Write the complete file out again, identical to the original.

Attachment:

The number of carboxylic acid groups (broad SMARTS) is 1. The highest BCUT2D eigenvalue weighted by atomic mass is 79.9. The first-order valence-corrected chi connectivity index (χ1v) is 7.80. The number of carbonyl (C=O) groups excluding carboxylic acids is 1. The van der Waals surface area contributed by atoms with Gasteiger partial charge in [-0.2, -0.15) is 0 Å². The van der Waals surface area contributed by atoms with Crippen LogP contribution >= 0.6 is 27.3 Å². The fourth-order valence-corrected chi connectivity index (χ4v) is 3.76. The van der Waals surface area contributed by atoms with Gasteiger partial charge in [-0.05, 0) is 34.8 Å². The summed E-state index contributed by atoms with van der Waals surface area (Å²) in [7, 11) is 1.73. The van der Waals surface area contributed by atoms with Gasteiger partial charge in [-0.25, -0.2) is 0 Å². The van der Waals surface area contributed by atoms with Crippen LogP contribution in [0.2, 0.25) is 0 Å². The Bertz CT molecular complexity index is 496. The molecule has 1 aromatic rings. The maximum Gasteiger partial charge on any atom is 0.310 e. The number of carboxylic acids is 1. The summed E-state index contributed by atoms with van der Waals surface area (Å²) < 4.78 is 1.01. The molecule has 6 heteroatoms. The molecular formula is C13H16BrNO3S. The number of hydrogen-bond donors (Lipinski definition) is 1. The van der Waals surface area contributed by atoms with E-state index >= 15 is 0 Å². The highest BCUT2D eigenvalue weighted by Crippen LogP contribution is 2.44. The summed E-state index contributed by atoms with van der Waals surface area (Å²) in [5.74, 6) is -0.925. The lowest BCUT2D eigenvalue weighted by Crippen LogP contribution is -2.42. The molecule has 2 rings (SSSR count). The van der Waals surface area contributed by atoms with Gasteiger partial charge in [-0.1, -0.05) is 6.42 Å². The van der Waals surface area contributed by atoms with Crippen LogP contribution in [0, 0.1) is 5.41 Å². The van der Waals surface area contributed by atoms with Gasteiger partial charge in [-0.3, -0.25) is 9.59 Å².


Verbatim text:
The number of carboxylic acid groups (broad SMARTS) is 1. The highest BCUT2D eigenvalue weighted by atomic mass is 79.9. The first-order valence-corrected chi connectivity index (χ1v) is 7.80. The number of carbonyl (C=O) groups excluding carboxylic acids is 1. The van der Waals surface area contributed by atoms with Gasteiger partial charge in [-0.2, -0.15) is 0 Å². The van der Waals surface area contributed by atoms with Crippen LogP contribution >= 0.6 is 27.3 Å². The fourth-order valence-corrected chi connectivity index (χ4v) is 3.76. The van der Waals surface area contributed by atoms with Gasteiger partial charge in [-0.05, 0) is 34.8 Å². The summed E-state index contributed by atoms with van der Waals surface area (Å²) in [7, 11) is 1.73. The van der Waals surface area contributed by atoms with Gasteiger partial charge in [-0.25, -0.2) is 0 Å². The van der Waals surface area contributed by atoms with Crippen LogP contribution in [0.2, 0.25) is 0 Å². The Bertz CT molecular complexity index is 496. The molecule has 1 aromatic rings. The maximum Gasteiger partial charge on any atom is 0.310 e. The number of carboxylic acids is 1. The summed E-state index contributed by atoms with van der Waals surface area (Å²) < 4.78 is 1.01. The molecule has 6 heteroatoms. The molecular formula is C13H16BrNO3S. The number of hydrogen-bond donors (Lipinski definition) is 1. The van der Waals surface area contributed by atoms with E-state index >= 15 is 0 Å². The highest BCUT2D eigenvalue weighted by Crippen LogP contribution is 2.44. The summed E-state index contributed by atoms with van der Waals surface area (Å²) in [5.74, 6) is -0.925. The lowest BCUT2D eigenvalue weighted by Crippen LogP contribution is -2.42. The molecule has 2 rings (SSSR count). The van der Waals surface area contributed by atoms with Gasteiger partial charge in [-0.1, -0.05) is 6.42 Å². The van der Waals surface area contributed by atoms with Crippen LogP contribution in [0, 0.1) is 5.41 Å². The van der Waals surface area contributed by atoms with Gasteiger partial charge in [-0.3, -0.25) is 9.59 Å².